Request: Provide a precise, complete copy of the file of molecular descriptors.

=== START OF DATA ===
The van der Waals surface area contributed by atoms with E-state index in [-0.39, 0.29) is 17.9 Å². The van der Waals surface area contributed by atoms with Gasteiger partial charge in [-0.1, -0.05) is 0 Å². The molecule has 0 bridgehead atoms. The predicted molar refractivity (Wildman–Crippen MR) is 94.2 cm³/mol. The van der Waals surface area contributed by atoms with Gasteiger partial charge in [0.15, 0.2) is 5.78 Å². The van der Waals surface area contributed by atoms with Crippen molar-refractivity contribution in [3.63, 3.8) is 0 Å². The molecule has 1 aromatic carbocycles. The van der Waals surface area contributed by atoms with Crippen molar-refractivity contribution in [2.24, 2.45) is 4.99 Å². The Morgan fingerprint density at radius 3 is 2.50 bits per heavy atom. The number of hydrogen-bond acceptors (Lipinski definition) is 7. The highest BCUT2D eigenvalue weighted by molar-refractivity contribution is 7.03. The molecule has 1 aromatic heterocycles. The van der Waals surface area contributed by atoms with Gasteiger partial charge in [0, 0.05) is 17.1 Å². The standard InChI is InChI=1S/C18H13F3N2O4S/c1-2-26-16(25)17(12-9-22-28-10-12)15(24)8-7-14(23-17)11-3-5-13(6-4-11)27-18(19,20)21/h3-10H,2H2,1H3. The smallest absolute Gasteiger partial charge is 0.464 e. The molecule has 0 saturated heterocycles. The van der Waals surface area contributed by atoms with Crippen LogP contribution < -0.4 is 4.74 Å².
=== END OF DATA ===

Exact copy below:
The van der Waals surface area contributed by atoms with E-state index in [-0.39, 0.29) is 17.9 Å². The van der Waals surface area contributed by atoms with Gasteiger partial charge in [-0.1, -0.05) is 0 Å². The molecule has 0 bridgehead atoms. The predicted molar refractivity (Wildman–Crippen MR) is 94.2 cm³/mol. The van der Waals surface area contributed by atoms with Gasteiger partial charge in [0.15, 0.2) is 5.78 Å². The van der Waals surface area contributed by atoms with Crippen molar-refractivity contribution in [3.63, 3.8) is 0 Å². The molecule has 1 aromatic carbocycles. The van der Waals surface area contributed by atoms with Crippen molar-refractivity contribution in [2.24, 2.45) is 4.99 Å². The Morgan fingerprint density at radius 3 is 2.50 bits per heavy atom. The number of hydrogen-bond acceptors (Lipinski definition) is 7. The highest BCUT2D eigenvalue weighted by molar-refractivity contribution is 7.03. The molecule has 1 aromatic heterocycles. The van der Waals surface area contributed by atoms with Gasteiger partial charge in [0, 0.05) is 17.1 Å². The standard InChI is InChI=1S/C18H13F3N2O4S/c1-2-26-16(25)17(12-9-22-28-10-12)15(24)8-7-14(23-17)11-3-5-13(6-4-11)27-18(19,20)21/h3-10H,2H2,1H3. The smallest absolute Gasteiger partial charge is 0.464 e. The molecule has 0 saturated heterocycles. The van der Waals surface area contributed by atoms with Crippen LogP contribution < -0.4 is 4.74 Å².